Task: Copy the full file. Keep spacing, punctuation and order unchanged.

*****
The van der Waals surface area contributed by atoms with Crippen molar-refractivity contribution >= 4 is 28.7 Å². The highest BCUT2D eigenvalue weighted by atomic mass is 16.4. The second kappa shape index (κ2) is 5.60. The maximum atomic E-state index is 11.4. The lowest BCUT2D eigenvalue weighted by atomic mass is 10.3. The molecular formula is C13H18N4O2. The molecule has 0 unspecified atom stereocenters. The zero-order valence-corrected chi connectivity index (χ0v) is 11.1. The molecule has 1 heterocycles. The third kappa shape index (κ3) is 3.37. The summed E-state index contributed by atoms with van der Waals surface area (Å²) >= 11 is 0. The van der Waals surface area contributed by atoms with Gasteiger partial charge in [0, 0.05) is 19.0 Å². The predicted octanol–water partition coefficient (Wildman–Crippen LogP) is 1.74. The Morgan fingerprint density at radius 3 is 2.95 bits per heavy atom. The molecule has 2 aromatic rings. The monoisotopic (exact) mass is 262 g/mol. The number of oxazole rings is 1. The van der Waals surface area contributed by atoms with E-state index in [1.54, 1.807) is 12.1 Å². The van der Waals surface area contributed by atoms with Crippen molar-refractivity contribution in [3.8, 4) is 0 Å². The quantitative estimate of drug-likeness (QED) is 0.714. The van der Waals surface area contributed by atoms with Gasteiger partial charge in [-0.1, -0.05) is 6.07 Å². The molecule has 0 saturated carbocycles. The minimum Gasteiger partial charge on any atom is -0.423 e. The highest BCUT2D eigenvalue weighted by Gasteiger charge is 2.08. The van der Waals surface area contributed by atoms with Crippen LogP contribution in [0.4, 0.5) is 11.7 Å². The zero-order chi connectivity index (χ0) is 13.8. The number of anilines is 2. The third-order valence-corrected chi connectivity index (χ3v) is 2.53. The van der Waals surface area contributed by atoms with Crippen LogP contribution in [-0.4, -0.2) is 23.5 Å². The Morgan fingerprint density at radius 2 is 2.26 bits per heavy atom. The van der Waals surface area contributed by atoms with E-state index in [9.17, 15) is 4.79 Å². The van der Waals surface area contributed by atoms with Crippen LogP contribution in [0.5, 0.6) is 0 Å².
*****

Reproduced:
The van der Waals surface area contributed by atoms with Crippen molar-refractivity contribution >= 4 is 28.7 Å². The highest BCUT2D eigenvalue weighted by atomic mass is 16.4. The second kappa shape index (κ2) is 5.60. The maximum atomic E-state index is 11.4. The lowest BCUT2D eigenvalue weighted by atomic mass is 10.3. The molecular formula is C13H18N4O2. The molecule has 0 unspecified atom stereocenters. The zero-order valence-corrected chi connectivity index (χ0v) is 11.1. The molecule has 1 heterocycles. The third kappa shape index (κ3) is 3.37. The summed E-state index contributed by atoms with van der Waals surface area (Å²) >= 11 is 0. The van der Waals surface area contributed by atoms with Gasteiger partial charge in [0, 0.05) is 19.0 Å². The predicted octanol–water partition coefficient (Wildman–Crippen LogP) is 1.74. The Morgan fingerprint density at radius 3 is 2.95 bits per heavy atom. The molecule has 2 aromatic rings. The monoisotopic (exact) mass is 262 g/mol. The number of oxazole rings is 1. The van der Waals surface area contributed by atoms with E-state index in [1.54, 1.807) is 12.1 Å². The van der Waals surface area contributed by atoms with Crippen molar-refractivity contribution in [3.8, 4) is 0 Å². The quantitative estimate of drug-likeness (QED) is 0.714. The van der Waals surface area contributed by atoms with Gasteiger partial charge in [-0.1, -0.05) is 6.07 Å². The molecule has 0 saturated carbocycles. The minimum Gasteiger partial charge on any atom is -0.423 e. The highest BCUT2D eigenvalue weighted by Gasteiger charge is 2.08. The van der Waals surface area contributed by atoms with Crippen LogP contribution in [0.4, 0.5) is 11.7 Å². The zero-order chi connectivity index (χ0) is 13.8. The number of anilines is 2. The third-order valence-corrected chi connectivity index (χ3v) is 2.53. The van der Waals surface area contributed by atoms with Crippen LogP contribution in [-0.4, -0.2) is 23.5 Å². The Morgan fingerprint density at radius 2 is 2.26 bits per heavy atom. The van der Waals surface area contributed by atoms with E-state index in [9.17, 15) is 4.79 Å². The van der Waals surface area contributed by atoms with Crippen LogP contribution in [0.5, 0.6) is 0 Å².